What is Model Inference?
Model inference (or machine learning inference) is when a model makes predictions on new, unseen input data (inference data) and produces predictions as output that are consumed by a user or service.
Model inference requires a:
The inference pipeline is a program that takes the inference data, optionally transforms that data, then makes predictions on the transformed inference data using the model. The prediction consumer is a person or a service that makes use of the model predictions. The prediction consumer could be a database that stores the predictions to allow them to be viewed on a dashboard (e.g., an air quality dashboard for a city) or to be delivered to users of some online service when the user logs on to that service (e.g., show the user the list of songs recommended once per week by Spotify).
Batch Model Inference
When model inference is performed by a program that runs on a schedule (e.g., once per day/hour), and the predictions are stored in some output sink (e.g., a database), we typically refer to this as batch model inference. Batch model inference programs will typically read the inference data from a feature store as a DataFrame (e.g., new feature data that arrived in the last 24 hours, or the latest feature values for all users in the system), download the model from a model registry, make predictions on the input DataFrame using the model with a user-defined function, and save the output predictions to some stable storage (like a database, data warehouse, file system, or object store).
Online Model Inference
Model inference can be exposed as request-response network services using model serving infrastructure. The model is typically exposed as a REST or gRPC endpoint, that should support authentication and access control.
A model serving framework, such as KServe, can be used to deploy the model. The model is often deployed by embedding it in a class, so that you can perform setup actions for the model when it is deployed and pre- and post-actions when the model makes predictions. For model serving frameworks like Tensorflow Serving, where you can deploy the model without a prediction class, you can often add a transformer component, written in Python, that performs pre- and post-actions when the model makes predictions.
Common examples of pre-actions are to retrieve precomputed features from a feature store, compute on-demand features, and build the feature vectors that are the model input for prediction. A common example of a post-action is to take the output of a model prediction and use it as input to another model.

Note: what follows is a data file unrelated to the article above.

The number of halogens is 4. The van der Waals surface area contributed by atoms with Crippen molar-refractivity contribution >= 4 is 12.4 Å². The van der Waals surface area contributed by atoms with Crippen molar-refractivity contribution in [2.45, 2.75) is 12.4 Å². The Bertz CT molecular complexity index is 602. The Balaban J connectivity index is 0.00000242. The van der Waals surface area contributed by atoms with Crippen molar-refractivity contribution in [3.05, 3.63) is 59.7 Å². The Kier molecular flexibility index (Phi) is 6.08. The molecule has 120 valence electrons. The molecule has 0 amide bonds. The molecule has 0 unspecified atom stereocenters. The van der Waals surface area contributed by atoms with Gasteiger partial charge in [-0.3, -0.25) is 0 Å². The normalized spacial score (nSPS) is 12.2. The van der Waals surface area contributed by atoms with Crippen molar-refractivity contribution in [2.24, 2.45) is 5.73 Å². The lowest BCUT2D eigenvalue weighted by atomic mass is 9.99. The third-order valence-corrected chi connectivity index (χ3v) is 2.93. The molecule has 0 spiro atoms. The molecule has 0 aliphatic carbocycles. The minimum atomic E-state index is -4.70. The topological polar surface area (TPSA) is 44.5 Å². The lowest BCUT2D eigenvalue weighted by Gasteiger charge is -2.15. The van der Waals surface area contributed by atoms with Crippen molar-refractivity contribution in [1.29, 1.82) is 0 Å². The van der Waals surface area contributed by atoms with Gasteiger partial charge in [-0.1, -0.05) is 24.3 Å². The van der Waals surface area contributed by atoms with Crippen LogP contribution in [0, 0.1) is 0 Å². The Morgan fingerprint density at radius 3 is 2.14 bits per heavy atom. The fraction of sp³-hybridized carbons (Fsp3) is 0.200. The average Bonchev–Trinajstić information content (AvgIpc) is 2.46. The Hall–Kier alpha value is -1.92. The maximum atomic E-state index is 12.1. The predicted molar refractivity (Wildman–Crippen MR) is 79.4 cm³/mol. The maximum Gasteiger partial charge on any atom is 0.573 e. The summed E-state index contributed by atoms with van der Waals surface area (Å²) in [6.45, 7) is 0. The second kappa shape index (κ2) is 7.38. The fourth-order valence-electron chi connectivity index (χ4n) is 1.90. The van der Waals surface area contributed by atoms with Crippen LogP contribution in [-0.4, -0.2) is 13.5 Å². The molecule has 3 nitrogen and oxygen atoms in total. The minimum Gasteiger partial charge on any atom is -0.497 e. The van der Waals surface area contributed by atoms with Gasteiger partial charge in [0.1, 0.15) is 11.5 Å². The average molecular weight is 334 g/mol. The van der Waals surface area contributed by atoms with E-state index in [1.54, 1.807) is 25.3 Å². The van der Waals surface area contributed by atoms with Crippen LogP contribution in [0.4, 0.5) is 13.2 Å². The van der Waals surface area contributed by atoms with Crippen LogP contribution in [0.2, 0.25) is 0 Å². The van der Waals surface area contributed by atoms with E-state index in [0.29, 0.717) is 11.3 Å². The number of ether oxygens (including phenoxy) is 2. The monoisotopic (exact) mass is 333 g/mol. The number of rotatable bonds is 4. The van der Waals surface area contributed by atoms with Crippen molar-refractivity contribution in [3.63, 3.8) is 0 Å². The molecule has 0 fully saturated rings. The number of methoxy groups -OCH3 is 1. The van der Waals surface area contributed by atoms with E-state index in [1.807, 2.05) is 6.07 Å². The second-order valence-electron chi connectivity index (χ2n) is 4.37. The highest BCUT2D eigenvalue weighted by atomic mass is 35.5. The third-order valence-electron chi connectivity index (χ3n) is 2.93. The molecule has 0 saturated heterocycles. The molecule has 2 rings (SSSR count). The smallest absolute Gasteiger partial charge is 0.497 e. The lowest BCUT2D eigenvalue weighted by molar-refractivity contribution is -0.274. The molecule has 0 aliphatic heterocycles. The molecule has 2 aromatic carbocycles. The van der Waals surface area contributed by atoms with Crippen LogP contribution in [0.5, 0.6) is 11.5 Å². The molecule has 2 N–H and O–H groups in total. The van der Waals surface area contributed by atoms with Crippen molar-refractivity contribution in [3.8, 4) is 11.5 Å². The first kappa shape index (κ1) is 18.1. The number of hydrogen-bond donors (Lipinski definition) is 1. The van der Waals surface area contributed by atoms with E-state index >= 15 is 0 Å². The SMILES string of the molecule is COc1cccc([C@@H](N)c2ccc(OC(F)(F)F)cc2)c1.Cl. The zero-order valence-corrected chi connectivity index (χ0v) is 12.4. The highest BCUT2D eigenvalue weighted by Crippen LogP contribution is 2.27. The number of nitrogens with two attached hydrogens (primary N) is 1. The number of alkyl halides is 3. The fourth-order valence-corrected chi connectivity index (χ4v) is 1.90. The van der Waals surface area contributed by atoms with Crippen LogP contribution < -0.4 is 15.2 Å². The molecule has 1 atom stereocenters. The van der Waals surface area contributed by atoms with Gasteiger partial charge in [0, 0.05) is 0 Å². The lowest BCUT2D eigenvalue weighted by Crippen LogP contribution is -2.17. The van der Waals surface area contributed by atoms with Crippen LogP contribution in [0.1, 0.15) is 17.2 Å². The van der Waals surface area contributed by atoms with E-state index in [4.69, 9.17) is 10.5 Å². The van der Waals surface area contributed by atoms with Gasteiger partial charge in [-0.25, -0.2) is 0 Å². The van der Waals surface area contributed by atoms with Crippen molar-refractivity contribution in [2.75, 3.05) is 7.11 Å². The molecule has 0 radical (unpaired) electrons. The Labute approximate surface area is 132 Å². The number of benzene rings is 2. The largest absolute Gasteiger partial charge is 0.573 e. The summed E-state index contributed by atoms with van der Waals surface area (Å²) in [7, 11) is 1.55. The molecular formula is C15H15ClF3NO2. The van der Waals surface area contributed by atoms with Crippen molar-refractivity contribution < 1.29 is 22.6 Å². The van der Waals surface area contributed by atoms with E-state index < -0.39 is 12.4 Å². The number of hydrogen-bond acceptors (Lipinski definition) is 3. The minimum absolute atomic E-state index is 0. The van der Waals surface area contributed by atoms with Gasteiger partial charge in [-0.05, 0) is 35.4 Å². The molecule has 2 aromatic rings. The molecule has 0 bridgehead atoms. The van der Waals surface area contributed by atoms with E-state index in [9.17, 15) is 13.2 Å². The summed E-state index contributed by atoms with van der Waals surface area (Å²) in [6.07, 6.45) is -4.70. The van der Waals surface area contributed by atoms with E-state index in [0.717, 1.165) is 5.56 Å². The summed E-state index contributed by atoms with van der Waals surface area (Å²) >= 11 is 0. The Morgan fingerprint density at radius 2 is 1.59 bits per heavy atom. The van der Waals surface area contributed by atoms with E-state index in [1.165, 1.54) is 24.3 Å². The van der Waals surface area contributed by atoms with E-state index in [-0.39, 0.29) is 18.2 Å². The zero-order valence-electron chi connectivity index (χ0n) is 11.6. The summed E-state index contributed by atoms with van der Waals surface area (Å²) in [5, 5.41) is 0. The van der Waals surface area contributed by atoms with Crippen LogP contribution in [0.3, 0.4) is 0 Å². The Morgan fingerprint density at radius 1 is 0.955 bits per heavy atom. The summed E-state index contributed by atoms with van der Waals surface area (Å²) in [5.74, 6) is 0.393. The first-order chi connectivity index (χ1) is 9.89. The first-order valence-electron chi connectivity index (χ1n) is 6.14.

Stream Processing Model Inference
A model can be downloaded from a Model Registry and embedded in a stream processing application to make predictions on events that are ingested from a message bus (such as Kafka or Kinesis).
Machine-to-machine AI applications are a popular use case for stream processing model inference. For example, if you have a collection of sensors that publish regular sensor measurements to a Kafka topic, a stream processing model can perform anomaly detection on the sensor readings and alert if a sensor produces anomalous measurements. This type of use case is an example of predictive maintenance.
How do I measure the performance of model inference?
You typically use throughput and latency, where throughput is the number of requests/second that a model can process, and latency is the time taken to process one or a batch of predictions.
How do I scale out the performance of batch model inference?
For batch models, you can often start with Python/Pandas programs, but when the inference data volumes increase to more data than can be processed in-memory on a single server, you switch to PySpark. In both cases, you can keep the DataFrame/model/UDF pattern, although you may switch to Pandas UDFs in PySpark for improved throughput compared to Python UDFs. Some Data Warehouses also support UDFs that can be used for batch inference. If you have a deep learning model, you may need a GPU to improve model inference performance.
How do I scale out the performance of online model inference?
You typically replicate the model inference servers and load balance input requests across the model inference servers. Frameworks such as K-Serve will load balance the requests transparently to clients and provide support for auto-scaling the number of model serving instances in a load-balancing group (scale up the number of instances when load is higher, and scale down the number of instances when load is lower). If you have a deep learning model, you may need a GPU to improve model inference performance.
How do I scale out the performance of stream processing model inference?
You can increase the number of workers in your stream processing application, as each worker will typically have its own embedded model and will make predictions locally within the worker. If you are making predictions over changes in windows of data, then predictions are made over data synchronized from multiple workers. In this case, you will need to scale up the workers.